This tutorial describes how to use Arm Graphics Analyzer to capture a graphics trace of a debuggable application running on an Android device with a Mali GPU.

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Before you begin

On your host machine:

  1. Download and install the Arm Mobile Studio package appropriate to your host platform (Windows, Linux, or macOS).
  2. Install Android Debug Bridge (ADB). ADB is available with the Android SDK platform tools.
  3. Install Python 3.5 (or higher). You will need this to run the provided Python script aga_me.py, which connects Graphics Analyzer to your Android target. 
  4. Edit your PATH environment variable to add the paths to the Python3 directory and the Android SDK platform tools directory.
    You can also set the path to Android Debug Bridge in Graphics Analyzer. Select Edit > Preferences and select Browse in the Path to ADB field to locate the adb executable.
  5. Your machine must be able to use TCP/IP on port 5002 to communicate with the device.
  6. You will need to be able modify the application you want to analyze, so you need access to the project or source code for it.

Configure your device

  1. Ensure Developer Mode is enabled, then enable USB Debugging using Settings > Developer options.
  2. Connect the device to your host machine. To test the connection, run the adb devices command in a terminal window on the host, which should return the ID of your device.
    adb devices
    List of devices attached
    ce12345abcdf1a1234       device

    If adb devices does not work, check that you have installed Android Debug Bridge correctly, see Before you begin.

  3. The device must be able to use TCP/IP on port 5002 to communicate with the host. Make sure that this port is not in use.

Prepare your application

To enable Graphics Analyzer to perform a trace, you need to add the Arm interceptor library to your application. The interceptor library collects information about the OpenGL ES and EGL function calls made by the application.

If you're using Unity or Unreal Engine to build your application, follow the instructions here instead:

  1. Specify the location of the interceptor library, libAGA.so, in the module’s build.gradle file by adding the following line to the SourceSet main:
     jniLibs.srcDirs += ['<install_dir>/graphics_analyzer/target/android/arm/unrooted/']
    Note: Specify the unrooted directory, not the subdirectory that contains the library.
  2. Ensure that the abiFilters property in the module’s build.gradle file is set to a value that the interceptor supports; either armeabi-v7a, arm64-v8a, or both. For example, to support both Armv7 and Armv8 targets, specify:
    android {
             defaultConfig {
                   ndk {
                        abiFilters 'armeabi-v7a', 'arm64-v8a'
  3. Enable the interceptor by adding a Java component to the application to be traced to enable it to load the interceptor library. The details of this step depend on the type of application.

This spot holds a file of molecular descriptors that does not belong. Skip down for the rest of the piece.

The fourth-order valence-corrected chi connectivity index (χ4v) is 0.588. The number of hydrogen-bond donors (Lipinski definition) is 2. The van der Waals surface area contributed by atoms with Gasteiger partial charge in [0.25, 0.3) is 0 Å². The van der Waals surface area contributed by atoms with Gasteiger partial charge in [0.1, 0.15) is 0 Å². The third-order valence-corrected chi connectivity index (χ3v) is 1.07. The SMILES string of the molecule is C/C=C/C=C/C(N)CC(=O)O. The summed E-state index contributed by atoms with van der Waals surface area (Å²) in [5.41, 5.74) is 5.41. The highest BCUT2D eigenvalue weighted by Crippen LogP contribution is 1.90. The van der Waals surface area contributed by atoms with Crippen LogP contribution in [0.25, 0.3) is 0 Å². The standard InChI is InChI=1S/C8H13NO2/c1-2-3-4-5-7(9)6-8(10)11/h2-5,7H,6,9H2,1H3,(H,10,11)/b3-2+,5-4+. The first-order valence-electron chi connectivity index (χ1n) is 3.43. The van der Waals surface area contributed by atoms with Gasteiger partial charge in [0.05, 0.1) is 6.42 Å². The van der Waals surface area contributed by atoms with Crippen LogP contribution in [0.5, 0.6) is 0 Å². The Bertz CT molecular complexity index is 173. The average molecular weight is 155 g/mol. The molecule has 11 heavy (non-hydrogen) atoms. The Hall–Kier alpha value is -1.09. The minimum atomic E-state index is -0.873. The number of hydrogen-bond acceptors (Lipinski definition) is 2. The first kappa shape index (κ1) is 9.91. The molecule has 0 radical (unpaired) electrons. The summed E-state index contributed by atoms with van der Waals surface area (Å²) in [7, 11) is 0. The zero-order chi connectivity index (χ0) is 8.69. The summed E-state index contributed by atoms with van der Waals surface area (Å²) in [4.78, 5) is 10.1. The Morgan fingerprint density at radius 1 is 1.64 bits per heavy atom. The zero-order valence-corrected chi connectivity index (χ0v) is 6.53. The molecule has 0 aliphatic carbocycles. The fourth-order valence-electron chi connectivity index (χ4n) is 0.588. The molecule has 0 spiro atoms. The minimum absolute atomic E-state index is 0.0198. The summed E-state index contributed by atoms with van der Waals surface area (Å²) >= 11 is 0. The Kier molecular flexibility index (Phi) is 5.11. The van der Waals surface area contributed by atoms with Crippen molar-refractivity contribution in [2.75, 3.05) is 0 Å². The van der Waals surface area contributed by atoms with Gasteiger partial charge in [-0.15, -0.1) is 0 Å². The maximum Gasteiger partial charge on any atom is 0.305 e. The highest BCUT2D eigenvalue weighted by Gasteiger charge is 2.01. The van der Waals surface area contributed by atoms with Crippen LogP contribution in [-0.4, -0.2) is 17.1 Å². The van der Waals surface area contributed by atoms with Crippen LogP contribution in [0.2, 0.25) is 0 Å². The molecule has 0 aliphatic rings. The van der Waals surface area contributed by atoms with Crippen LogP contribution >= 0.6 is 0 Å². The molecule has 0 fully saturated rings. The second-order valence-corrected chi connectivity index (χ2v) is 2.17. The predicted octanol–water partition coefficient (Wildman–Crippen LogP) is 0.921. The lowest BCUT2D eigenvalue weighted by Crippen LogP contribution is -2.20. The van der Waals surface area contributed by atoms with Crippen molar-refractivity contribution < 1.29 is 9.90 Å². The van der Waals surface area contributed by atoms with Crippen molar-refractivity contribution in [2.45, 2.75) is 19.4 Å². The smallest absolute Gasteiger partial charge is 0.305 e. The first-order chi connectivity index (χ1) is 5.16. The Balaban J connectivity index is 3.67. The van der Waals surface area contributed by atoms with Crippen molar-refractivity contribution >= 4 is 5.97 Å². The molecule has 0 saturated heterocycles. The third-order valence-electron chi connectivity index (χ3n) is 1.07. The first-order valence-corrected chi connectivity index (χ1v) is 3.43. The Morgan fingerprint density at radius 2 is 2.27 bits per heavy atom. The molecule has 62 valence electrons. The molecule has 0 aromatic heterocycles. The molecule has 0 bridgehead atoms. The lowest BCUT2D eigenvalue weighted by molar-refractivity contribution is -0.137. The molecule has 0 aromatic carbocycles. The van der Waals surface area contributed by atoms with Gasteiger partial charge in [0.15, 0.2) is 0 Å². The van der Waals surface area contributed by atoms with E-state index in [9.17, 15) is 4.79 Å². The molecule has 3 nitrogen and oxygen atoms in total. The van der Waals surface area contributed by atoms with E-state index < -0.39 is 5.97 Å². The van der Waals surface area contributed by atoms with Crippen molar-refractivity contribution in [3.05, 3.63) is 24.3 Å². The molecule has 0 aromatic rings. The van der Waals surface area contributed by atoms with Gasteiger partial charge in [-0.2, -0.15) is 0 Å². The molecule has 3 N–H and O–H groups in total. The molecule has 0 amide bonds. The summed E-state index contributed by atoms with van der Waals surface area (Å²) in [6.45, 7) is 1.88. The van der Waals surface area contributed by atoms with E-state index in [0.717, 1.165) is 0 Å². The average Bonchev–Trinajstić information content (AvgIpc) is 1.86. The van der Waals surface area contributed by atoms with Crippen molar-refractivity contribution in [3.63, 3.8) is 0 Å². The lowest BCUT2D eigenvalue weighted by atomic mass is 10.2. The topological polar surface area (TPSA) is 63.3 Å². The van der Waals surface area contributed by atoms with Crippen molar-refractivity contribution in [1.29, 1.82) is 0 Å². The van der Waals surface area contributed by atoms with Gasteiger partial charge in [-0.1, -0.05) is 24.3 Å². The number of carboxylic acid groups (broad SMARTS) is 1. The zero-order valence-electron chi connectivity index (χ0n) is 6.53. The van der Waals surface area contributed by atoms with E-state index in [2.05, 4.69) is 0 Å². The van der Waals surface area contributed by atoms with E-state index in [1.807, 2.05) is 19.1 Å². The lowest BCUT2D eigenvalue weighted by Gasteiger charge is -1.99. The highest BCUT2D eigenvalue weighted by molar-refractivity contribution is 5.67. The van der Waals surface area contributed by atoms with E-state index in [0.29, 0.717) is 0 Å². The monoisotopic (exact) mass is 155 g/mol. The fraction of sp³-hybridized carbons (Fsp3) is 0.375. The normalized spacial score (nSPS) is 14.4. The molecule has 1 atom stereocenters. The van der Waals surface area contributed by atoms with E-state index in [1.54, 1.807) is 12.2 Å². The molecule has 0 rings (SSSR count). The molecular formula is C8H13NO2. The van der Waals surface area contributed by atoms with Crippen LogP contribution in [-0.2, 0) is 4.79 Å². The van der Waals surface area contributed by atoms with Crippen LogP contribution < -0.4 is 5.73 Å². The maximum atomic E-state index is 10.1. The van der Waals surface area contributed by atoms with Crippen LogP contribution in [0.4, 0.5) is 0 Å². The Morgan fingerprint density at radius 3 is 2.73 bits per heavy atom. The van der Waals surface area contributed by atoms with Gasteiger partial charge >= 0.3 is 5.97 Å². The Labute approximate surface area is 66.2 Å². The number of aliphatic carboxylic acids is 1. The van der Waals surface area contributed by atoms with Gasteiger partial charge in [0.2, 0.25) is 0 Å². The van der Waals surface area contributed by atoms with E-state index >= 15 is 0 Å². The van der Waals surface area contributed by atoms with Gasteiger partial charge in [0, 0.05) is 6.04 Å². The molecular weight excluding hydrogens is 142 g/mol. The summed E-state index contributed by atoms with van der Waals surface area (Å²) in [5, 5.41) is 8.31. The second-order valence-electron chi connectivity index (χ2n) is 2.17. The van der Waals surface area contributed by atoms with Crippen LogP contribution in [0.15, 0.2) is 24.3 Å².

For applications that use C or C++ only:
    1. Create a new Activity class that extends android.app.NativeActivity.
    2. Reference this new Activity in your AndroidManifest.xml as the android:name attribute of the activity element.
    3. Ensure that the android:hasCode attribute of the application element is set to true, otherwise the Java file will not be included in the APK.
    For applications that use Java, C/C++, or both, add the following code to the beginning of the project's main Activity class:
          catch (UnsatisfiedLinkError e)
          {            // Feel free to remove this log message.
               Log.e("[GA]", "GA not loaded: " + e.getMessage());
               Log.d("[GA]", Log.getStackTraceString(e));
    Note: For more information about this step, see the Target installation section of the Graphics Analyzer User Guide.
  4. Recompile the application and install it on the target device.

Prepare your Unity application

To enable Graphics Analyzer to trace your application, you need to add the Arm interceptor library to your Unity project. The interceptor library intercepts and collects information about the OpenGL ES and EGL function calls made by the application. Unity detects the presence of the interceptor library and automatically loads it when you build the application. Follow these steps to add the library and set Unity’s player and build settings to use it.

The library libMGD.so is provided in your Arm Mobile Studio package:


Two versions of the library are provided:

  • For 64-bit applications, use the library file located in the arm64-v8a directory.
  • For 32-bit applications, use the library file located in the armeabi-v7a directory.

    Note: You can package one or both interceptor libraries depending on the requirements of your application. 


Check that you are using the Unity recommended Android SDK and Android NDK versions in the Unity editor.

  • On Windows and Linux, select Edit > Preferences > External Tools.
  • On macOS, select Unity > Preferences > External Tools.

If the checkboxes are selected, they are installed. Otherwise, you can add them as modules. See https://docs.unity3d.com/Manual/android-sdksetup.html for more information.


  1. Copy the required interceptor library, libMGD.so, into the Unity project directory Assets/Plugins/Android/, creating this directory if it does not already exist.